The StanFresh market will return this week with a fresh, new approach, following a one-year hiatus.
“It didn’t run last fall because I had a baby, so that’s why it’s in the spring this year,” said Dr. Rebekah Shrader, who teaches the Agricultural Markets and Pricing course that runs the market.
“It’s really fun. The students get really innovative. A year and a half ago, my class established a mobile cart, so in addition to the produce stand, they took the cart to various offices and sold a sample of our produce to students, faculty and staff,” she added.
For the first time this year, the market will coincide with four Warrior Wednesday events on campus and will include a booth located on the Quad.
“I think it will be really beneficial to have a booth on Warrior Wednesday because that already draws a lot of people out there,” said agricultural economics student Daryl Dias, who helped run the last market in fall 2018. “It will definitely attract more customers.”
Started in 2015, the StanFresh market offers the public produce harvested from the Sustainable Garden through a farmers’ market event on campus.
“StanFresh is experiential learning for my class,” Shrader said. “It’s excellent to be able to learn the economic material and then actually apply it in the real world.”
“My favorite task was advertising for the market,” she said. “I was in charge of the Instagram for StanFresh and I used it to announce upcoming markets, tag people in posts and shoot live video as the market was underway. Once we got the social media advertising up and running, we definitely saw an increase in customers.”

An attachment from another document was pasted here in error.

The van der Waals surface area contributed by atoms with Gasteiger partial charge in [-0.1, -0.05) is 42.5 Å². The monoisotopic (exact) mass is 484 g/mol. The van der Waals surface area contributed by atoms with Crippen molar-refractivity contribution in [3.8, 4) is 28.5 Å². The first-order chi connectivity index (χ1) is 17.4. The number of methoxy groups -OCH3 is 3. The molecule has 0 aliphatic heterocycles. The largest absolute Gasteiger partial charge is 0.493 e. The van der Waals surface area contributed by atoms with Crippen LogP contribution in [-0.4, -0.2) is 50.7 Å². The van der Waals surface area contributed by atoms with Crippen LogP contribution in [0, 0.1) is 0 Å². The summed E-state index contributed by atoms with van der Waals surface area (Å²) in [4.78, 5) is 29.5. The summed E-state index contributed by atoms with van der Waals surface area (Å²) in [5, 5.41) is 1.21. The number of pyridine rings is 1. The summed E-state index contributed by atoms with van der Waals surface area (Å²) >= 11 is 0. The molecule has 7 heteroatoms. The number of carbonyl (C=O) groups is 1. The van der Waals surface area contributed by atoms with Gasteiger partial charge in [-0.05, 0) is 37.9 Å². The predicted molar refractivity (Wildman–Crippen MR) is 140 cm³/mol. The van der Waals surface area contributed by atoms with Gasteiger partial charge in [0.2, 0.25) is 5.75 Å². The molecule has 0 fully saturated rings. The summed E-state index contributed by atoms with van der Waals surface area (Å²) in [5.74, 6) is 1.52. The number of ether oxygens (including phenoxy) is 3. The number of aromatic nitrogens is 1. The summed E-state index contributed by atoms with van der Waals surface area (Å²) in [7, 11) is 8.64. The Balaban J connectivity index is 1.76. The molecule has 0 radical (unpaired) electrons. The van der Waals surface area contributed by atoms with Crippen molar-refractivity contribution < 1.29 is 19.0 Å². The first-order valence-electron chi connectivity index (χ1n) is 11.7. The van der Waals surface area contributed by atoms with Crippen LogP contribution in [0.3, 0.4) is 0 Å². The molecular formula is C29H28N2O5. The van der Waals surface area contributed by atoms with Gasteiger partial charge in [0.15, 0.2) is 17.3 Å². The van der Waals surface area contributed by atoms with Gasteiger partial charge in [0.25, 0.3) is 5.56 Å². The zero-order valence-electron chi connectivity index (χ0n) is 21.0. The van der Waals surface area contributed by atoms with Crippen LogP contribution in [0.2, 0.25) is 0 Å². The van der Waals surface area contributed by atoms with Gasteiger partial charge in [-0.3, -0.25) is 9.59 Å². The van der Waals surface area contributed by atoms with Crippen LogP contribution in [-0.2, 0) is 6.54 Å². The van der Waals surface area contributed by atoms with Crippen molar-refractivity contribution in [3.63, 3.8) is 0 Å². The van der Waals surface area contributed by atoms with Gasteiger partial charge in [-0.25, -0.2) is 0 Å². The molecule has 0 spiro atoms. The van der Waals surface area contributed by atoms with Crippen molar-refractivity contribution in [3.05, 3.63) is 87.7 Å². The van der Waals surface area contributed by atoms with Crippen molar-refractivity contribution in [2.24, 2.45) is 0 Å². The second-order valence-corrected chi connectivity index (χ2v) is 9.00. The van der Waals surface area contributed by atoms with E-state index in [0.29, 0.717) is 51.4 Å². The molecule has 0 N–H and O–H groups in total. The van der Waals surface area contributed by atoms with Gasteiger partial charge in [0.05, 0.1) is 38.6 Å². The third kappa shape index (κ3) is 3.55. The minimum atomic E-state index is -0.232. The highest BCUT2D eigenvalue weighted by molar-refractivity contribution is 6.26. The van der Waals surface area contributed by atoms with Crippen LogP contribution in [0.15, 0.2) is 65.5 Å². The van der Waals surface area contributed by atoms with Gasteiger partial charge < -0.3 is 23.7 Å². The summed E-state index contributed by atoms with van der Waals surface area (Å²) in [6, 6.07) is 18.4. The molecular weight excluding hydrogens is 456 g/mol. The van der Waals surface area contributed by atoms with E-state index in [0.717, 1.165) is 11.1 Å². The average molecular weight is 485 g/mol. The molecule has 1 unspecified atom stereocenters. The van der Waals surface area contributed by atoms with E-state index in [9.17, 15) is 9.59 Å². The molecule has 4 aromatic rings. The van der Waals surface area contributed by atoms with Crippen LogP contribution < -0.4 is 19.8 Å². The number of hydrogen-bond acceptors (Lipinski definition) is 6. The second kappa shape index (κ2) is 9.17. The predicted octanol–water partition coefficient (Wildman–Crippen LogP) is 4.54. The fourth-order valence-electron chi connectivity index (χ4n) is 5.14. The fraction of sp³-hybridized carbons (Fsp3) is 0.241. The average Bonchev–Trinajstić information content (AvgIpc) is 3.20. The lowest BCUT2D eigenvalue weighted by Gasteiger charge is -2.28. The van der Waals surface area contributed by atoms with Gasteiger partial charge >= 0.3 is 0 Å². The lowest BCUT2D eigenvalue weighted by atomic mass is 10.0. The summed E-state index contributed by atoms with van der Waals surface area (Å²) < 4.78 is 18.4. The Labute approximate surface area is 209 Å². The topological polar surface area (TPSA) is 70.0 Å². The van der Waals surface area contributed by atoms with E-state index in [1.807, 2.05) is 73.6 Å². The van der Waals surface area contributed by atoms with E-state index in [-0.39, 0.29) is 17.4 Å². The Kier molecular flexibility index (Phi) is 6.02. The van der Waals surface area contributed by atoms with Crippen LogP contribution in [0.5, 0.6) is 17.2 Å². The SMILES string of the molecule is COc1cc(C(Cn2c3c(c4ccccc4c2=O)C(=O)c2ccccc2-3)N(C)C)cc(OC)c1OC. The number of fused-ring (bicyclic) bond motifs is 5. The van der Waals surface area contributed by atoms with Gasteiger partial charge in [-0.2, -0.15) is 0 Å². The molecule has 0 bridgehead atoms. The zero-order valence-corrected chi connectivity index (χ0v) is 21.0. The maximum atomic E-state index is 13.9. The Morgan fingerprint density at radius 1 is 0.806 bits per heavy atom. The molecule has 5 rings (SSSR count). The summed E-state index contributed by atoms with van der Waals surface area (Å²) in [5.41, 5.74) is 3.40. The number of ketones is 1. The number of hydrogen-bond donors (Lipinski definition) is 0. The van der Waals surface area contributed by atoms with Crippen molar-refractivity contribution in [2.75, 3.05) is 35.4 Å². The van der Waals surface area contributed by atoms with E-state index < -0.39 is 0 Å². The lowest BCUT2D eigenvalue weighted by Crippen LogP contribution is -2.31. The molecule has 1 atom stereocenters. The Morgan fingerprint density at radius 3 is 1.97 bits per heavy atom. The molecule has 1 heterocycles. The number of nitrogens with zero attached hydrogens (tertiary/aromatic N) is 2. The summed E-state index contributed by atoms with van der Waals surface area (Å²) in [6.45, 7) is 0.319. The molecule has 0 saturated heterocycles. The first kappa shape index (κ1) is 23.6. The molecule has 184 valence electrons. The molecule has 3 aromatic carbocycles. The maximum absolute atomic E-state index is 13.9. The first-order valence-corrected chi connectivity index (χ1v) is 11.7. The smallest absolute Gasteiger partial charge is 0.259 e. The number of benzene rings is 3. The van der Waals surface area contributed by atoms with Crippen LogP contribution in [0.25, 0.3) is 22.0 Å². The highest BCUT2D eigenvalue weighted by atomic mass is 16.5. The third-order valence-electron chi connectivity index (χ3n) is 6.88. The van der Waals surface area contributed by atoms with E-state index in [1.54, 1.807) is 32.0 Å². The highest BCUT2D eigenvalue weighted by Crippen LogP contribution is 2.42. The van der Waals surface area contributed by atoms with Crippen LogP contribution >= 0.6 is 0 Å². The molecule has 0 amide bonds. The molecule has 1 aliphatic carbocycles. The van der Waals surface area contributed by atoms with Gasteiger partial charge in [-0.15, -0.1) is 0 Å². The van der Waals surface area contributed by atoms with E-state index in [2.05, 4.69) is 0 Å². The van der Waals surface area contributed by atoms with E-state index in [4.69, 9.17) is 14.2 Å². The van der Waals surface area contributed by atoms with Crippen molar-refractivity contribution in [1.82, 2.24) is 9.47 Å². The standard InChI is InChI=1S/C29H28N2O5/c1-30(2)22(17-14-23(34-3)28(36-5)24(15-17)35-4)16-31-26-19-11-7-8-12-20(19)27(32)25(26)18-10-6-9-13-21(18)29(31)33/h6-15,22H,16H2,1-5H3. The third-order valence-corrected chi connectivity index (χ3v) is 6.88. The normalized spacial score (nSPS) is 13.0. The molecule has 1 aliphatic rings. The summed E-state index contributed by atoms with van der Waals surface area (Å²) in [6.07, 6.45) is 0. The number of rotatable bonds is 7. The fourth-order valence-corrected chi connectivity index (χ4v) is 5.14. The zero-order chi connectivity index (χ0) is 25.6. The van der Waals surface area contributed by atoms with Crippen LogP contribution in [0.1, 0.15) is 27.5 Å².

This year, the group will host at least two StanFresh markets — Feb. 26 and March 19. Both markets will accept cash and card from 11:30 a.m. to 1:30 p.m. Revenue will go toward supporting the agriculture program and the continuation of the project into the future.
Produce available at StanFresh includes kale, parsley, butternut squash, lemons, limes, tangerines, oranges and kumquats, with items varying at each market.
“We’ll be selling a lot of citrus given the time of year,” said Shrader. “A huge variety. It’s amazing! I believe we’ll have between 36 and 40 different varieties.”